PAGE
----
TI's Chips Come With a Crunch
"I guess you could say its OMAP's fault," Seshu Madhavapeddy, general manager of TI’s Mobile Computing and Communications group, tells Unstrung.
He's being light-hearted, but he has a point, because the latest application processors, such as TI's OMAP (Open Multimedia Application Platform), are enabling users to do things like stream YouTube videos at high resolution over 3G networks, often "saturating the network" in the process. (See The Power Behind the Palm Pre.)
Of course carriers likely wouldn't have it any other way, since better application processors -- chipsets that handle the computing functions of the phone, rather than the radio connection -- have enabled a boom in mobile data revenues.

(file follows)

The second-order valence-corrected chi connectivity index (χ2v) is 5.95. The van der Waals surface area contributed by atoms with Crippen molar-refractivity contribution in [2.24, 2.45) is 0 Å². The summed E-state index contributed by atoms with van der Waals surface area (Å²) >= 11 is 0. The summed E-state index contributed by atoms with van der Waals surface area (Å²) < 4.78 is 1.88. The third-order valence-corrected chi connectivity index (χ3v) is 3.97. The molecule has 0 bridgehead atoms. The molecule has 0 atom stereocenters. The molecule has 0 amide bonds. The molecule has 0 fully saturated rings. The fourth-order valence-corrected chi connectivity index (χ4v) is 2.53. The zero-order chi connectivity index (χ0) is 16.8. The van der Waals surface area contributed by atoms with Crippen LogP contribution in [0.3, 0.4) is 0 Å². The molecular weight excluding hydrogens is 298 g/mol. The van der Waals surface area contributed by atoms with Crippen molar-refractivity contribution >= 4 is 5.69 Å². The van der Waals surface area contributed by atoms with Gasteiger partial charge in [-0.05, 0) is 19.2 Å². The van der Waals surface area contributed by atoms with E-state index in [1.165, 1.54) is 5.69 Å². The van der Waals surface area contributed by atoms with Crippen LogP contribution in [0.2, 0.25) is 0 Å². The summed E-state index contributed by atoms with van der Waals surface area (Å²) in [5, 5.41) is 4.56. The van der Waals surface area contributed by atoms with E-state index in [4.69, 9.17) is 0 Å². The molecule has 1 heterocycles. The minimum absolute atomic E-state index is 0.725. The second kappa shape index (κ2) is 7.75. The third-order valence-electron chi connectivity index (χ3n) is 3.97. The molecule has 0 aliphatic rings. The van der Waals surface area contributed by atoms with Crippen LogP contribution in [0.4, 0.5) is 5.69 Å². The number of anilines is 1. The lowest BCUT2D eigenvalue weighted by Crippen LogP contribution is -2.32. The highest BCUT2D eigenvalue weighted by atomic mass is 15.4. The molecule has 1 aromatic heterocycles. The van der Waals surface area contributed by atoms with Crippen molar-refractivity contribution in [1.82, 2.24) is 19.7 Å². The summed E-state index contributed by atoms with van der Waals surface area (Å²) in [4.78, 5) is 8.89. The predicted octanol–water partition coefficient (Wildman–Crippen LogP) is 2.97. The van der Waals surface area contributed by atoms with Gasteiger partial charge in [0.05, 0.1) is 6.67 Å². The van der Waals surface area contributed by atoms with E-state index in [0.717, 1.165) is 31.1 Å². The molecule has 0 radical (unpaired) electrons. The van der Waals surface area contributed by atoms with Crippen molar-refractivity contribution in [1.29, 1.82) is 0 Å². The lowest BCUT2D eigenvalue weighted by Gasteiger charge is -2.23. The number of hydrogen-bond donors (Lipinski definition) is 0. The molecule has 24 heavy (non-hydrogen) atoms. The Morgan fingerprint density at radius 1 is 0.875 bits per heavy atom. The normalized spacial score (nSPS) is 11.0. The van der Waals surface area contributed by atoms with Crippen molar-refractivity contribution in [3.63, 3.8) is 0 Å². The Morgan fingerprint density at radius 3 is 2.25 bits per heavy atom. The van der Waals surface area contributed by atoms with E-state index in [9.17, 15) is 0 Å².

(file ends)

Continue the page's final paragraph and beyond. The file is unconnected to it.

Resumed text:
There's no going back now, anyway, as Madhavapeddy claims TI's OMAP family is in "13 of the 15 leading smartphone platforms." In fact, the next generation of chips will up the ante, allowing phones using the silicon to take digital pictures at 20 megapixels resolution, a huge leap from the maximum of 12 megapixels today.
The OMAP family is currently in devices such as the Palm Inc. Pre, Nokia Corp. (NYSE: NOK) N900, and Samsung Electronics Co. Ltd. (Korea: SEC) Omni HD, amongst other. The silicon will also soon be in "innovative Android products from Motorola Inc. (NYSE: MOT)," according to Madhavapeddy.
— Dan Jones, Site Editor, Unstrung